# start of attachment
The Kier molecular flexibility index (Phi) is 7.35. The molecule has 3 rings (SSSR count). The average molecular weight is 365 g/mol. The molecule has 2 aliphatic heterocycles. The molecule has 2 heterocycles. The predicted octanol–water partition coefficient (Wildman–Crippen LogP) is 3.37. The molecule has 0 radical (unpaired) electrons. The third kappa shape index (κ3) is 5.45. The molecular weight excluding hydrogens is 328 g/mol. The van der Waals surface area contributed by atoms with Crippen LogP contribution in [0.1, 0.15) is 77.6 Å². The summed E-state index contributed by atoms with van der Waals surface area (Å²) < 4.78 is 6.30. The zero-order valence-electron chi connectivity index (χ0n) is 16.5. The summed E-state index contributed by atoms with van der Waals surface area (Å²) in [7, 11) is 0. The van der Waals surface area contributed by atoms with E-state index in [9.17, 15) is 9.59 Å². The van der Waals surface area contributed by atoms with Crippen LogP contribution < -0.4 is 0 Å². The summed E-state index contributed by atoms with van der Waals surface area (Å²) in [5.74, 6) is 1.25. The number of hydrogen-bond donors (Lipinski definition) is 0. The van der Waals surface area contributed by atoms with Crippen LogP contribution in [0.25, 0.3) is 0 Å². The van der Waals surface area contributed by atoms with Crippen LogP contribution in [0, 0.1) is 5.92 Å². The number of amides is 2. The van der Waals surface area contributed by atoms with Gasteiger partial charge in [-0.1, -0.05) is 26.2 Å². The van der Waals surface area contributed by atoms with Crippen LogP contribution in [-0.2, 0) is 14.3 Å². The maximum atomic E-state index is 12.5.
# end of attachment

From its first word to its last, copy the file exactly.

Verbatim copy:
The Kier molecular flexibility index (Phi) is 7.35. The molecule has 3 rings (SSSR count). The average molecular weight is 365 g/mol. The molecule has 2 aliphatic heterocycles. The molecule has 2 heterocycles. The predicted octanol–water partition coefficient (Wildman–Crippen LogP) is 3.37. The molecule has 0 radical (unpaired) electrons. The third kappa shape index (κ3) is 5.45. The molecular weight excluding hydrogens is 328 g/mol. The van der Waals surface area contributed by atoms with Crippen LogP contribution in [0.1, 0.15) is 77.6 Å². The summed E-state index contributed by atoms with van der Waals surface area (Å²) < 4.78 is 6.30. The zero-order valence-electron chi connectivity index (χ0n) is 16.5. The summed E-state index contributed by atoms with van der Waals surface area (Å²) in [7, 11) is 0. The van der Waals surface area contributed by atoms with E-state index in [9.17, 15) is 9.59 Å². The van der Waals surface area contributed by atoms with Crippen LogP contribution < -0.4 is 0 Å². The summed E-state index contributed by atoms with van der Waals surface area (Å²) in [5.74, 6) is 1.25. The number of hydrogen-bond donors (Lipinski definition) is 0. The van der Waals surface area contributed by atoms with Crippen LogP contribution in [0.25, 0.3) is 0 Å². The van der Waals surface area contributed by atoms with Crippen LogP contribution in [0, 0.1) is 5.92 Å². The number of amides is 2. The van der Waals surface area contributed by atoms with Gasteiger partial charge in [-0.1, -0.05) is 26.2 Å². The van der Waals surface area contributed by atoms with Crippen LogP contribution in [-0.2, 0) is 14.3 Å². The maximum atomic E-state index is 12.5.